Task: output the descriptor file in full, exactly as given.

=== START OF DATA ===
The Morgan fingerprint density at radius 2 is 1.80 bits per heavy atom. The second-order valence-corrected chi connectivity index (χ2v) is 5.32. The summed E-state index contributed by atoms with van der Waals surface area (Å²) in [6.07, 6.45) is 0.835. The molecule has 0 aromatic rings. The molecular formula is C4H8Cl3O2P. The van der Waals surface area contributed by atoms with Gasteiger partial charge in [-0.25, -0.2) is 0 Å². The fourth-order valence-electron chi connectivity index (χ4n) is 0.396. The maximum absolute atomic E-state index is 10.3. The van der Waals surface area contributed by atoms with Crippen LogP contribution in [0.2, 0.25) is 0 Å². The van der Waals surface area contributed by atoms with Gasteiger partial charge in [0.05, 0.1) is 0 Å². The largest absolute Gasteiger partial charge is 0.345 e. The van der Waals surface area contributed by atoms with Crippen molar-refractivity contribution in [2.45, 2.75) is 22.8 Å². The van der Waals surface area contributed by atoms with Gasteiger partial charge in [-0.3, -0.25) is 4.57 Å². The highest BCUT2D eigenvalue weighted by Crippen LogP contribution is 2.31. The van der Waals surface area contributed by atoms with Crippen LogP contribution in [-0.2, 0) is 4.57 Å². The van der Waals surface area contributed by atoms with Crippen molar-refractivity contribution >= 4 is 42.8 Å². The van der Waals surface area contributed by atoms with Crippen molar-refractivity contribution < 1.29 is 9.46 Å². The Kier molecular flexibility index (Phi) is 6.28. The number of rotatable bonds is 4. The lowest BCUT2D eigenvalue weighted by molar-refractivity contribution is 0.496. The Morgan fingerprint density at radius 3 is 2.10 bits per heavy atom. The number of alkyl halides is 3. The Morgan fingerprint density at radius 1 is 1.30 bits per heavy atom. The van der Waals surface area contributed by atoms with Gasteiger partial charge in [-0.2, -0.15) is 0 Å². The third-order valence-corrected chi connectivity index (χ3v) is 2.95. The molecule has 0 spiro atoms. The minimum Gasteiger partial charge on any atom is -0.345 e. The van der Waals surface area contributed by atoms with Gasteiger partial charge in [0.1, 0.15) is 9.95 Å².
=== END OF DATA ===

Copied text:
The Morgan fingerprint density at radius 2 is 1.80 bits per heavy atom. The second-order valence-corrected chi connectivity index (χ2v) is 5.32. The summed E-state index contributed by atoms with van der Waals surface area (Å²) in [6.07, 6.45) is 0.835. The molecule has 0 aromatic rings. The molecular formula is C4H8Cl3O2P. The van der Waals surface area contributed by atoms with Gasteiger partial charge in [-0.25, -0.2) is 0 Å². The fourth-order valence-electron chi connectivity index (χ4n) is 0.396. The maximum absolute atomic E-state index is 10.3. The van der Waals surface area contributed by atoms with Crippen LogP contribution in [0.2, 0.25) is 0 Å². The van der Waals surface area contributed by atoms with Gasteiger partial charge in [0.05, 0.1) is 0 Å². The largest absolute Gasteiger partial charge is 0.345 e. The van der Waals surface area contributed by atoms with Crippen molar-refractivity contribution in [2.45, 2.75) is 22.8 Å². The van der Waals surface area contributed by atoms with Gasteiger partial charge in [-0.3, -0.25) is 4.57 Å². The highest BCUT2D eigenvalue weighted by Crippen LogP contribution is 2.31. The van der Waals surface area contributed by atoms with Crippen LogP contribution in [-0.2, 0) is 4.57 Å². The van der Waals surface area contributed by atoms with Crippen molar-refractivity contribution >= 4 is 42.8 Å². The van der Waals surface area contributed by atoms with Crippen molar-refractivity contribution < 1.29 is 9.46 Å². The Kier molecular flexibility index (Phi) is 6.28. The number of rotatable bonds is 4. The lowest BCUT2D eigenvalue weighted by molar-refractivity contribution is 0.496. The Morgan fingerprint density at radius 3 is 2.10 bits per heavy atom. The number of alkyl halides is 3. The Morgan fingerprint density at radius 1 is 1.30 bits per heavy atom. The van der Waals surface area contributed by atoms with Gasteiger partial charge in [-0.2, -0.15) is 0 Å². The third-order valence-corrected chi connectivity index (χ3v) is 2.95. The molecule has 0 spiro atoms. The minimum Gasteiger partial charge on any atom is -0.345 e. The van der Waals surface area contributed by atoms with Gasteiger partial charge in [0.1, 0.15) is 9.95 Å².